A Raleigh Therapist's Blog

Thoughts on counseling, healing, and creating the life you want

For the Fellas: Women, Affairs and how to Safegaurd your Relationship

I am developing an area of expertise I hadn’t really planned on pursuing. I mean, in every other subject matter in which I would claim some sort of knowledge, there were trainings and certifications to be deliberately chased. There was no stumbling by accident into the kind of qualifications I have earned. But, this particular body of knowledge has been gifted to me in the trenches of couples therapy, and I am sometimes surprised by it myself. Here it is folks: I am becoming an expert on female infidelity.

Now, when I tell people that I am a couples therapist who works with couples struggling with affairs, they make some assumptions. You can imagine what those assumptions look like. They’re envisioning some philandering jerk and his sexpot coworker, or an unassuming chap who fell for the wiles of a skanky ex-girlfriend. Nope. That’s not the constituency of my practice. The vast majority of the clients I see for infidelities are there because of a cheating female partner.

I’ll let you take in that counter-intuitive bit of information for a moment. Are you scared yet fellas?

Over the past decade, I have seen lots of couples for infidelity. And, true to stereotype, it used to be mostly males who were doing the dirty. But, over the past five years or so, I have noticed a shift. Women are discovering that two can play at that game. Husbands, gather around the camp fire and I’ll tell you a spooky story…you might want to take notes.

Don’t misunderstand; every situation is different and complex. I don’t mean to make light of the fact that affairs feel like terrible tragedies to the couples suffering through them. However, there are some common threads that run through most of the stories I hear. I would like to share them with you so that if you recognize some echo of these in your own life, you can start now–today–working on it. In that spirit, here are the top 3 reasons the ladies are giving for stepping out on their mates.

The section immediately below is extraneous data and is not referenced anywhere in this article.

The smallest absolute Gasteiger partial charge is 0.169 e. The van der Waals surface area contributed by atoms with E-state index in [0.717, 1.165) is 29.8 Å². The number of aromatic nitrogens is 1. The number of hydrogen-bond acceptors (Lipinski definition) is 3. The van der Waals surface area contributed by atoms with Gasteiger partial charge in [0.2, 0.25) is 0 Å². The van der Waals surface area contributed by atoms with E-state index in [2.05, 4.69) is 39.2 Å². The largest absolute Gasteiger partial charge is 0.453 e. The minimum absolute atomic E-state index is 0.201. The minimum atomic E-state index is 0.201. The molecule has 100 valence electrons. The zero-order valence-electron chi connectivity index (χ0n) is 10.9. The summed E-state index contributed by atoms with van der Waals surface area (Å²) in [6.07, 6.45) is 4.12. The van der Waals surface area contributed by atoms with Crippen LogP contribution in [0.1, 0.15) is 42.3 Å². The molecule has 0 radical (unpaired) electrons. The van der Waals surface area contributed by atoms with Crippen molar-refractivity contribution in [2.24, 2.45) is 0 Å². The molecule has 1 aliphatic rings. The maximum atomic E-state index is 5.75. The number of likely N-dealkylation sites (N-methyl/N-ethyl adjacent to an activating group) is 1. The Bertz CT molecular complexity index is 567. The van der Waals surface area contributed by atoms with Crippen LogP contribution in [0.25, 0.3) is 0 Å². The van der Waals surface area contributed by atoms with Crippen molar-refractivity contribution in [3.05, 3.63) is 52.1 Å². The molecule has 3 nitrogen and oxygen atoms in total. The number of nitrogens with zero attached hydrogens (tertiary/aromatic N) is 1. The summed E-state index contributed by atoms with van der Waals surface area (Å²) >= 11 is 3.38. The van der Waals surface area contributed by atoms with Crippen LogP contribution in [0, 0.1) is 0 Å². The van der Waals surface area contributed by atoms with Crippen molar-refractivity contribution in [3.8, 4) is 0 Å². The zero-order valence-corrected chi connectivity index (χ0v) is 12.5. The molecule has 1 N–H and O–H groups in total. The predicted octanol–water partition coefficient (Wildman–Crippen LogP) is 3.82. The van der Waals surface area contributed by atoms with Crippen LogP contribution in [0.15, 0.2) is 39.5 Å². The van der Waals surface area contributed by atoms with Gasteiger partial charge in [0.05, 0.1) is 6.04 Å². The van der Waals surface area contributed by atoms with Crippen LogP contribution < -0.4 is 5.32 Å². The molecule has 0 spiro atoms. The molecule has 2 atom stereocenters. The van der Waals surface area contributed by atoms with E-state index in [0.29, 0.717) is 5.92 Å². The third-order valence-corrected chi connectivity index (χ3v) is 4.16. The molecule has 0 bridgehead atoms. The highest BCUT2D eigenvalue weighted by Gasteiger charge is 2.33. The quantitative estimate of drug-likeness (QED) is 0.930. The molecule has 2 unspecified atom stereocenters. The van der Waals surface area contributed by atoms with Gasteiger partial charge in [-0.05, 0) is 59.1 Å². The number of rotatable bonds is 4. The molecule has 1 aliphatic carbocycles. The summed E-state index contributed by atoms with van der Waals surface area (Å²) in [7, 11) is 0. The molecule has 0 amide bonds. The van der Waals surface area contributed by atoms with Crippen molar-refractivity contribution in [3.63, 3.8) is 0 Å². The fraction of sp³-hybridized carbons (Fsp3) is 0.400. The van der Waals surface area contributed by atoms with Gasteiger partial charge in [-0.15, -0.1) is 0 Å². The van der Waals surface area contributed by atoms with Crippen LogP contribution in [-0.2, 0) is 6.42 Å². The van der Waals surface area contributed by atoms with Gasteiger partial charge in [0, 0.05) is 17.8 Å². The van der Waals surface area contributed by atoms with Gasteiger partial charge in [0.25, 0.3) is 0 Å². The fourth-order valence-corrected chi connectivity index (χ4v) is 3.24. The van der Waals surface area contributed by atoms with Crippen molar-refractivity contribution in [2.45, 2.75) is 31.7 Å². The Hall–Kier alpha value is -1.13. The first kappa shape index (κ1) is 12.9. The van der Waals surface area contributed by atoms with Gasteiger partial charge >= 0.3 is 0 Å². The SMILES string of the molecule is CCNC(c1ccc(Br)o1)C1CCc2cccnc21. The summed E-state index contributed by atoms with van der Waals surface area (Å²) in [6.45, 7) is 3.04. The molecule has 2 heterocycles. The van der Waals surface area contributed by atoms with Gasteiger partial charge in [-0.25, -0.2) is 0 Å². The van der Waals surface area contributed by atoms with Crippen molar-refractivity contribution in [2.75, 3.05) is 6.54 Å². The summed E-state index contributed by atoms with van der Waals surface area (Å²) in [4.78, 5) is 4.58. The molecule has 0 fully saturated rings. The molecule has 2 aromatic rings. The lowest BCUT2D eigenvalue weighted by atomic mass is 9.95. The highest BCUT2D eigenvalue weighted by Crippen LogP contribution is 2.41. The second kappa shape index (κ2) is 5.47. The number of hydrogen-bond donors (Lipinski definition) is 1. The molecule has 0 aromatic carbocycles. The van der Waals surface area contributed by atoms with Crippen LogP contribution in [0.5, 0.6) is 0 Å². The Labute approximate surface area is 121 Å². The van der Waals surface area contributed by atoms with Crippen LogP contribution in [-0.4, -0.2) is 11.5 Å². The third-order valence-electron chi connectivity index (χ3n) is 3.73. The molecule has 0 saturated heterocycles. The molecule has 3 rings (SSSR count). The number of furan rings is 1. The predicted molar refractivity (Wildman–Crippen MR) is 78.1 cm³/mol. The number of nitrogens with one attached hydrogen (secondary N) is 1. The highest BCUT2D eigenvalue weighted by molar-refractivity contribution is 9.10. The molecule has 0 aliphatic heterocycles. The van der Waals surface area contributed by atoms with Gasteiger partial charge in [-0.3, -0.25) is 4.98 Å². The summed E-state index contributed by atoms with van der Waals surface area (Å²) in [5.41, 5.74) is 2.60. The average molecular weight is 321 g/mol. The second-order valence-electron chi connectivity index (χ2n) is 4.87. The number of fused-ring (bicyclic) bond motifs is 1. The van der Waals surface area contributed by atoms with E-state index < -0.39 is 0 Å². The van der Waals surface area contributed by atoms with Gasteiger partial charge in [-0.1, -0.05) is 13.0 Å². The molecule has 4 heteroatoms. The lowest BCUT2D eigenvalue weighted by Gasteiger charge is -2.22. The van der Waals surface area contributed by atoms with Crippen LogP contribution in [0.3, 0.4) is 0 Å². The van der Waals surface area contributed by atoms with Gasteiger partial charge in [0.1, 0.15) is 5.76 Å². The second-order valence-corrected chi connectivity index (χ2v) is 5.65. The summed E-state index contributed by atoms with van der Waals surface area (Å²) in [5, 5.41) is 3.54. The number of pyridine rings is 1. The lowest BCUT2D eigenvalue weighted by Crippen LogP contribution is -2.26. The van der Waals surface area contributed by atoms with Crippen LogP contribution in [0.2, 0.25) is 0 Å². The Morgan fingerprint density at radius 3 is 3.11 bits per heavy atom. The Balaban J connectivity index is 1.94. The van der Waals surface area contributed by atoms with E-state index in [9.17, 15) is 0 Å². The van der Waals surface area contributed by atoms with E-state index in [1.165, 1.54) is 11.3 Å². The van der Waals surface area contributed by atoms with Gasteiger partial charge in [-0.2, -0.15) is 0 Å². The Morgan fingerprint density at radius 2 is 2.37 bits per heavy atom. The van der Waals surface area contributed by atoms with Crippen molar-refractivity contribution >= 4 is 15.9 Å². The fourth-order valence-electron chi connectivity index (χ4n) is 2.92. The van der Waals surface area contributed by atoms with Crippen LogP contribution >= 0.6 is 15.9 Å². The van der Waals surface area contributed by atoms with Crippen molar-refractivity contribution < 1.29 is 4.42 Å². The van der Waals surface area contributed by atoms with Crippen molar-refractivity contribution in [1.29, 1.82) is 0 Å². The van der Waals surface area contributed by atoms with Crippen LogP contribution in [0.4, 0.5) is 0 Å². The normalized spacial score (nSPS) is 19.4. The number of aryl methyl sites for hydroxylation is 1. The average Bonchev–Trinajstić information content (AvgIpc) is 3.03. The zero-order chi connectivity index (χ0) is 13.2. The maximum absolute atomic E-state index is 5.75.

1) Dude, where’s my adulthood: Girls tell me that the boys they loved in their early and mid-20’s were so cute with their frat boy antics and ne’er-do-well attitudes. However, playing Call of Duty for 6 hours in a row in your underwear just isn’t as charming when you’re in your late 20’s and 30’s. The girls you loved have become women with real lives, real careers and real kids. They don’t want boys. They want men. They want men who are interested in having grownup conversations about the future that incude financial planning, travel and retirement. They want to be your partner, not your mommy or your housekeeper. Moreover, and perhaps more importantly, you need to articulate appreciation for the stuff she contributes to your life. If you want to keep your chick, you must check that extended adolesence stuff at the door.

2) Talking Heads: Any guy who has been through couples therapy bootcamp with me can very handily illustrate how to ask your girl about her feelings. This stuff is important because women are tempted to cheat when they don’t feel emotionally intimate with their partners. The guys who want to make off with your ladies know this, even if you don’t. One of the reasons women often struggle more intensely to decide if they should end their affairs is because they may feel understood by their affair partners in ways that they don’t feel accepted by their primary partners. In fact, they may feel that their affair partners are just generally more interested in them altogether.